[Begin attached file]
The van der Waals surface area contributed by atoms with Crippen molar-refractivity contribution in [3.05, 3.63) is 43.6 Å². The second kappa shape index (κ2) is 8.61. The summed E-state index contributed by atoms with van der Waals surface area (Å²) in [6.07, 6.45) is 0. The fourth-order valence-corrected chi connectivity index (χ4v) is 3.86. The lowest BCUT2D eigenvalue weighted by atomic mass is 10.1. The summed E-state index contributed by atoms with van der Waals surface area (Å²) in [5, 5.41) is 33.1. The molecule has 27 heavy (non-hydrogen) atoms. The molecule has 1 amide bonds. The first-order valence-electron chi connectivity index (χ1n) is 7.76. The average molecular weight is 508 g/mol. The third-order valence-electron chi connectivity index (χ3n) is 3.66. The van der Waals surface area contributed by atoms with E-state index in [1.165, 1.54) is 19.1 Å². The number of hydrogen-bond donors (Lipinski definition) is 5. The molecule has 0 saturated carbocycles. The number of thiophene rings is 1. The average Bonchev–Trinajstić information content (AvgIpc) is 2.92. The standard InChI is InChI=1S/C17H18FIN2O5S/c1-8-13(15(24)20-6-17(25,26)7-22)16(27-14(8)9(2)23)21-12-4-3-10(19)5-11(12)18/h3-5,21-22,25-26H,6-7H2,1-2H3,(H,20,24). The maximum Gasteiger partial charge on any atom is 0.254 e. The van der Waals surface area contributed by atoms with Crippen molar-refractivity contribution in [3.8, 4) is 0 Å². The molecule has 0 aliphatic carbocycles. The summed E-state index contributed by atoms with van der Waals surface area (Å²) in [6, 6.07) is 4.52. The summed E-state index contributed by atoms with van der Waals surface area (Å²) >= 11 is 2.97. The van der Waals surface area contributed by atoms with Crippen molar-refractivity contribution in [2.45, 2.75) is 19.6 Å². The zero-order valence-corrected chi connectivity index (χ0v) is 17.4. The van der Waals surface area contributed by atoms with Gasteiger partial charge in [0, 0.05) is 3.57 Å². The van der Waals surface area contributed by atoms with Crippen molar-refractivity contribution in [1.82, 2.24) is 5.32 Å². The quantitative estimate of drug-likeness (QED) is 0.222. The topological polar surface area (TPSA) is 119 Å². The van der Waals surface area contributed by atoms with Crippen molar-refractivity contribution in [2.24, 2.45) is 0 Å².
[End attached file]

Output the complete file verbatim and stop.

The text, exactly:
The van der Waals surface area contributed by atoms with Crippen molar-refractivity contribution in [3.05, 3.63) is 43.6 Å². The second kappa shape index (κ2) is 8.61. The summed E-state index contributed by atoms with van der Waals surface area (Å²) in [6.07, 6.45) is 0. The fourth-order valence-corrected chi connectivity index (χ4v) is 3.86. The lowest BCUT2D eigenvalue weighted by atomic mass is 10.1. The summed E-state index contributed by atoms with van der Waals surface area (Å²) in [5, 5.41) is 33.1. The molecule has 27 heavy (non-hydrogen) atoms. The molecule has 1 amide bonds. The first-order valence-electron chi connectivity index (χ1n) is 7.76. The average molecular weight is 508 g/mol. The third-order valence-electron chi connectivity index (χ3n) is 3.66. The van der Waals surface area contributed by atoms with E-state index in [1.165, 1.54) is 19.1 Å². The number of hydrogen-bond donors (Lipinski definition) is 5. The molecule has 0 saturated carbocycles. The number of thiophene rings is 1. The average Bonchev–Trinajstić information content (AvgIpc) is 2.92. The standard InChI is InChI=1S/C17H18FIN2O5S/c1-8-13(15(24)20-6-17(25,26)7-22)16(27-14(8)9(2)23)21-12-4-3-10(19)5-11(12)18/h3-5,21-22,25-26H,6-7H2,1-2H3,(H,20,24). The maximum Gasteiger partial charge on any atom is 0.254 e. The van der Waals surface area contributed by atoms with Crippen molar-refractivity contribution in [3.8, 4) is 0 Å². The molecule has 0 aliphatic carbocycles. The summed E-state index contributed by atoms with van der Waals surface area (Å²) in [6, 6.07) is 4.52. The summed E-state index contributed by atoms with van der Waals surface area (Å²) >= 11 is 2.97. The van der Waals surface area contributed by atoms with Crippen molar-refractivity contribution in [2.45, 2.75) is 19.6 Å². The zero-order valence-corrected chi connectivity index (χ0v) is 17.4. The van der Waals surface area contributed by atoms with Gasteiger partial charge in [0, 0.05) is 3.57 Å². The van der Waals surface area contributed by atoms with Crippen molar-refractivity contribution in [1.82, 2.24) is 5.32 Å². The quantitative estimate of drug-likeness (QED) is 0.222. The topological polar surface area (TPSA) is 119 Å². The van der Waals surface area contributed by atoms with Crippen molar-refractivity contribution in [2.24, 2.45) is 0 Å².